On Wednesday, the comparative and digital humanities department continued its Humanities Hot Topics lunch series with a discussion about the safety and security of children on school campuses. The event took place at noon, with a free lunch provided, in the Humanities Center Coffee Lounge in Hildreth-Mirza Hall.
The department has been hosting the Humanities Hot Topics program since the fall semester of 2018. The program holds periodic discussions, led by both students and professors, about various current events that give all students a chance to voice their opinions, hear differing perspectives, and ultimately engage in enriching discussion with their peers. Additionally, the program bridges the gap between the University and the real world. Humanities Hot Topics was initiated by Adam Burgos, Erica Delsandro, and Mehmet Dosemeci during the Brett Kavanaugh trial, which was the first “hot topic” of the series.
The conversation that took place this week focused on on-campus safety and security, following up from the “Keeping Our Kids Safe: A Conversation about Safety at our Public Schools” panel on Monday. The panel featured the Lewisburg Area School District Superintendent Steven Skalka, school board representative Cory Heath, Chief of the Buffalo Valley Regional police Paul Yost, and various University faculty, education students, and members of the public.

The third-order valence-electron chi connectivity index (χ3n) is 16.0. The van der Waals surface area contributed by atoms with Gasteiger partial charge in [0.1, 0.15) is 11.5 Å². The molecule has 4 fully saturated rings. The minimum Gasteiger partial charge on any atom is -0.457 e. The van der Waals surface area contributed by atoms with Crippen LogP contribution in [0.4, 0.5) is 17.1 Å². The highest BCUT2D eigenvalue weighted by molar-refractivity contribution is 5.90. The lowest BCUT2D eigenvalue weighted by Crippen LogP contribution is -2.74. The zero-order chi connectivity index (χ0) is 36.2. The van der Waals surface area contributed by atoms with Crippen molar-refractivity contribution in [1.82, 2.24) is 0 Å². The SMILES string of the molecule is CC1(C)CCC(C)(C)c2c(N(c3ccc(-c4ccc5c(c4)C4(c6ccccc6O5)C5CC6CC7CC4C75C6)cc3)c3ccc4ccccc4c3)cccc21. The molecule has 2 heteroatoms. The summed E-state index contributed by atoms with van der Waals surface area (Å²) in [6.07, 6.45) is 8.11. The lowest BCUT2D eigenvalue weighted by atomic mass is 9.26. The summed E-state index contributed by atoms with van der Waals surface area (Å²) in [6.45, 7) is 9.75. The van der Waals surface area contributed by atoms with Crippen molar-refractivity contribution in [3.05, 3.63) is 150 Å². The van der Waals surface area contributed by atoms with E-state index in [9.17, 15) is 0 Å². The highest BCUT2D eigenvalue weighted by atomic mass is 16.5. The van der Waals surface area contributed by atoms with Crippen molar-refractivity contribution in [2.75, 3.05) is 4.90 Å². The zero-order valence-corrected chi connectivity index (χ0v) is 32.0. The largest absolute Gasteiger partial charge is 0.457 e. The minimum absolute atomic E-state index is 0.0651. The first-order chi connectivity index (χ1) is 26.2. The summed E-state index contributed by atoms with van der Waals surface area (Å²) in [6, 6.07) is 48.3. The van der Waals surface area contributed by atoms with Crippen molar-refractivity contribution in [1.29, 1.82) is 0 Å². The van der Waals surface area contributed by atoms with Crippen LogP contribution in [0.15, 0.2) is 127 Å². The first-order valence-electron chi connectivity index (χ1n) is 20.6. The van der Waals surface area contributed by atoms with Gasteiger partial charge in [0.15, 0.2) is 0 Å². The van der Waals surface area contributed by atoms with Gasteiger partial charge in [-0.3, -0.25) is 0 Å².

In the continued discussion on Wednesday, individuals elaborated on the topics of how to appropriately communicate with youths about safety threats and the use of ALICE training methods for active shooter response. During the discussion, students brought up their own experiences with safety protocol throughout their lives, specifically highlighting the similarities and differences across private versus public schools and religious versus non-religious schools. The professors also shared their experiences with safety protocol and how things have changed throughout their lifetimes.
“Bucknell students who have lived through Sandy Hook and Parkland have a lot to say and should be listened to about their experience with school safety,” said History Professor Claire Campbell.
Preventative measures were also a significant topic of discussion. The conversation touched upon the psychological effects that the presence of armed security guards and metal detectors in schools might have on students. Gun control was also litigated intensely, with questions such as whether there should be more or fewer guns in schools, and whether protocols for situations like active shooters are beneficial if many active shooters are people who already know the protocol and can circumvent it.
“What safety means is too easily taken for granted as policing and I think that is the central problem with how school safety is thought about,” Assistant Professor of Philosophy Adam Burgos said.
Another element that was talked about was mental health and gender, and how understanding them could help make schools safer. A question raised was whether it would be beneficial to have more police or counselors on school campuses.
“The conversation of school safety is incomplete if we are not talking about gender. We need to talk about gender,” noted Assistant Professor of Women’s & Gender Studies Erica Delsandro.
The next Humanities Hot Topics event is during Humanities Week on Wednesday, Feb. 26 at noon in Hildreth-Mirza Hall.